The markets accelerated into the close as the S&P broke over 1170 and the Nasdaq broke over 2400. Both were seen as psychological resistance.
Market Stats Table
The morning started off slow after we saw some negative news on the housing front. The existing home sales for February declined for the third consecutive month although the pace of the decline slowed. Existing sales fell to 5.02 million units on an annualized basis. This was a decline from 5.05 million and actually less of a decline than analysts expected to a rate of 4.95 million units. This was another example of "less bad" economic news.
As we come out of the winter and into the spring selling season we should see sales in March and April increase but once the homebuyer tax credit ends on April 30th analysts are expecting a sharp decline in home sales. Noted banking analyst Richard Bove expects home prices to fall another 10-15% by year-end.
The report showed that for the first time since 2008 the number of homes listed for sale increased over the same period in the prior year. Inventory increased by +9.5% with the addition of more than 312,000 units. That is the biggest increase in over 20 years. The number of months of inventory rose to 8.6 and the highest level since last August. The normal level is a six-month supply. Home prices fell by an average of 2% but home prices in the west fell by -9.8%.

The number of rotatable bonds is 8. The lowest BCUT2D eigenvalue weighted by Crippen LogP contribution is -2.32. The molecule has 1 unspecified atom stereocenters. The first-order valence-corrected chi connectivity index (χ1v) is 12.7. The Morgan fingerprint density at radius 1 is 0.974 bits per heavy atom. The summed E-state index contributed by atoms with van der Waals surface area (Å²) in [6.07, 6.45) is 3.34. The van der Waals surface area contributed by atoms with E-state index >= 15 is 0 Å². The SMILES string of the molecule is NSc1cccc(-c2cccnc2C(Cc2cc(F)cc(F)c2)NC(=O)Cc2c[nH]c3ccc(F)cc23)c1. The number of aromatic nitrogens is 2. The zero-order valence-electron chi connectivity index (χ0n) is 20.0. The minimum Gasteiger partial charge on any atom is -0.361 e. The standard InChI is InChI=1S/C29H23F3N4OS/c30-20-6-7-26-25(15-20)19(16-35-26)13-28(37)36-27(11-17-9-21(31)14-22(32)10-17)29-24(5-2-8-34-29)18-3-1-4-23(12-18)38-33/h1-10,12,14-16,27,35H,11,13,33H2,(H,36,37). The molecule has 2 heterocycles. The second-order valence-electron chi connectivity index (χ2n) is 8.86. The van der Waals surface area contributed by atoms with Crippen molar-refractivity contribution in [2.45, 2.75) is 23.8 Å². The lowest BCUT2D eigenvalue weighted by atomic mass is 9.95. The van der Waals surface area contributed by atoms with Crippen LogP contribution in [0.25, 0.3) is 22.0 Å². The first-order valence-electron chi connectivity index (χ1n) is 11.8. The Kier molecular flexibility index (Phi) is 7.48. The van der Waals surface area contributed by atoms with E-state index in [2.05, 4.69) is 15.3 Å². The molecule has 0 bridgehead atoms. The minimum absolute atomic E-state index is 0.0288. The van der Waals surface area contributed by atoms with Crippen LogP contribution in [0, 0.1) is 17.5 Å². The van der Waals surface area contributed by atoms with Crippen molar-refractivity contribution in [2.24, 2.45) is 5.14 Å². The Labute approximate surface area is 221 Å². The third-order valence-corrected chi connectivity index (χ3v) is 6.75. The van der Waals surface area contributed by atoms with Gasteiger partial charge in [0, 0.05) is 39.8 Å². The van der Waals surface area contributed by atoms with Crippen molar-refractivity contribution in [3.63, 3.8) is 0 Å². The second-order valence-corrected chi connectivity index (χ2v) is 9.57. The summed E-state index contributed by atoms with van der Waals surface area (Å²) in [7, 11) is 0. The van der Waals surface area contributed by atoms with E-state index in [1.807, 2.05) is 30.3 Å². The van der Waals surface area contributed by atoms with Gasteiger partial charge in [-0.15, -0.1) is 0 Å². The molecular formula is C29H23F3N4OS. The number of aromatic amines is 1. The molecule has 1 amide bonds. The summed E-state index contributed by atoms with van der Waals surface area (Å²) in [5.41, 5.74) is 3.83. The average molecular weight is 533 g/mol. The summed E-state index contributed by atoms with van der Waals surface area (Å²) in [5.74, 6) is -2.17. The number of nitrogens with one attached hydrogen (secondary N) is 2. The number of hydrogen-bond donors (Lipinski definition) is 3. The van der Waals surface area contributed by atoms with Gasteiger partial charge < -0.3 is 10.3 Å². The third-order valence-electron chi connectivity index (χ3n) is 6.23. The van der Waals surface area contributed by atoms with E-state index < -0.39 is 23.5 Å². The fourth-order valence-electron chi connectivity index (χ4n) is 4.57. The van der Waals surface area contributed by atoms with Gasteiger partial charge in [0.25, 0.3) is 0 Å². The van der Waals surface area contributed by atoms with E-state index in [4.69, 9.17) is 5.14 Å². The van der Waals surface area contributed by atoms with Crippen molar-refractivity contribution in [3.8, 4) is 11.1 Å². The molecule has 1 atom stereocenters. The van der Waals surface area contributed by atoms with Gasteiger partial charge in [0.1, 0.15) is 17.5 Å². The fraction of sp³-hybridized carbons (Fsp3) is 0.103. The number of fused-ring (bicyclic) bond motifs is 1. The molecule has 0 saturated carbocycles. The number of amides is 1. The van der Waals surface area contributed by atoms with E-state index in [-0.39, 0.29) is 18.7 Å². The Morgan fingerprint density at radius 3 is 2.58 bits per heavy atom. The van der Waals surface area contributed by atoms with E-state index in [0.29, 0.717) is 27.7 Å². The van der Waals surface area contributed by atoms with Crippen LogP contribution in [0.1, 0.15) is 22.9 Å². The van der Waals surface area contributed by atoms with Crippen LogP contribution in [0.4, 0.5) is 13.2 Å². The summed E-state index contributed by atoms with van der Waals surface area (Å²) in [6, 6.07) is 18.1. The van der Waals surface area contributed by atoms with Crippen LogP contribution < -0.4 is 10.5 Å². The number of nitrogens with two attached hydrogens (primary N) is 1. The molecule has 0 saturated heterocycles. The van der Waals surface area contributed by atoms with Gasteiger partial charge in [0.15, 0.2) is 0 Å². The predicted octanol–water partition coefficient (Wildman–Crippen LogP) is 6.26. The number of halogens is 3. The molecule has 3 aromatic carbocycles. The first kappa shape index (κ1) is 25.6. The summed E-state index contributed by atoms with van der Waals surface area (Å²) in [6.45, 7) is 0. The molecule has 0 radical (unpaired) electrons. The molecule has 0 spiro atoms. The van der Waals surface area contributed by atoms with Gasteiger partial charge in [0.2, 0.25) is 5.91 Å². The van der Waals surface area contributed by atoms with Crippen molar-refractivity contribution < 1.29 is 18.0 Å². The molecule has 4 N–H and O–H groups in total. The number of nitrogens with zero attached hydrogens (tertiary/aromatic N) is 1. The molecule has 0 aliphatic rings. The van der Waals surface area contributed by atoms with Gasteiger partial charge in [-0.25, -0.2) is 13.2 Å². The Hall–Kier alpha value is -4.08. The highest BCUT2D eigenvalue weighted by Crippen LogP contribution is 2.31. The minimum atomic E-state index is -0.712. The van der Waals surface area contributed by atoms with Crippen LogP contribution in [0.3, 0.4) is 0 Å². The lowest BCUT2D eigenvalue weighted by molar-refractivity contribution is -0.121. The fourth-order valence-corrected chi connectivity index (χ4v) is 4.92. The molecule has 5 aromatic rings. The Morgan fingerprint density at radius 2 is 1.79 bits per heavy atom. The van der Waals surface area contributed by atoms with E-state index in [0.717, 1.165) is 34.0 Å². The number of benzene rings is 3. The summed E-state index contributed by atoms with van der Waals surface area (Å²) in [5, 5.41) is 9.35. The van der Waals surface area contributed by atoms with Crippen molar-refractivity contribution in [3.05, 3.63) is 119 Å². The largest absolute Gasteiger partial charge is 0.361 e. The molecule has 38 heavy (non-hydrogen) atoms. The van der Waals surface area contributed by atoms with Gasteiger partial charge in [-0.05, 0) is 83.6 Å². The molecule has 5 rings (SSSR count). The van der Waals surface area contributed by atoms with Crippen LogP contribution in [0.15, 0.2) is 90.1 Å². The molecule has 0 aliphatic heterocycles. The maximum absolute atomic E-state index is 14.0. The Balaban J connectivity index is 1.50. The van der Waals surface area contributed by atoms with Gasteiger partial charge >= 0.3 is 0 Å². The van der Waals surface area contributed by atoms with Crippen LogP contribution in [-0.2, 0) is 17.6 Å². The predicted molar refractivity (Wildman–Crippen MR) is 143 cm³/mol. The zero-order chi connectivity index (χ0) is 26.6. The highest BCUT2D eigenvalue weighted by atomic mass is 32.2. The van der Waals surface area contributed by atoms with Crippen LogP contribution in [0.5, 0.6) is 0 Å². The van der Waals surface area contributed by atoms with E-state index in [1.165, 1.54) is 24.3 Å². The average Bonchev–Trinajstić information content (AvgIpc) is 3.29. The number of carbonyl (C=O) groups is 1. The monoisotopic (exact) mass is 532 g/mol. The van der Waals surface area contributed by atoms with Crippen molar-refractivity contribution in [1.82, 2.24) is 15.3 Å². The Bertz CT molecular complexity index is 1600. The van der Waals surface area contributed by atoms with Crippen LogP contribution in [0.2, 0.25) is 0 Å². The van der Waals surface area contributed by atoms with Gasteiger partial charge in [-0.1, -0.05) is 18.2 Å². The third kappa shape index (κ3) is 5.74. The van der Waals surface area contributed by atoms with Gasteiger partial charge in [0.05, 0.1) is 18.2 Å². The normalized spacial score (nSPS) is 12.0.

I would not attach too much importance to this report given the heavy snowstorms in the northeast in January. This report is based on closings of previously contracted sales so the two February storms will probably have impacted March closings more than February.
Existing Home Sales Chart
The FHFA Purchase-Only Home Price Index fell by -3.3% in January according to data released today. This is a lagging report and shows prices are down -13.2% from the peak in 2007. This index only tracks homes where the mortgages are held or guaranteed by Fannie of Freddie. These are the least volatile home prices because they are in the lower end of the housing market. This is also the hottest area of sales right now because the first time homebuyers eligible for the tax credit are buying the lower priced starter homes. I would not apply too much weight to the FHFA numbers.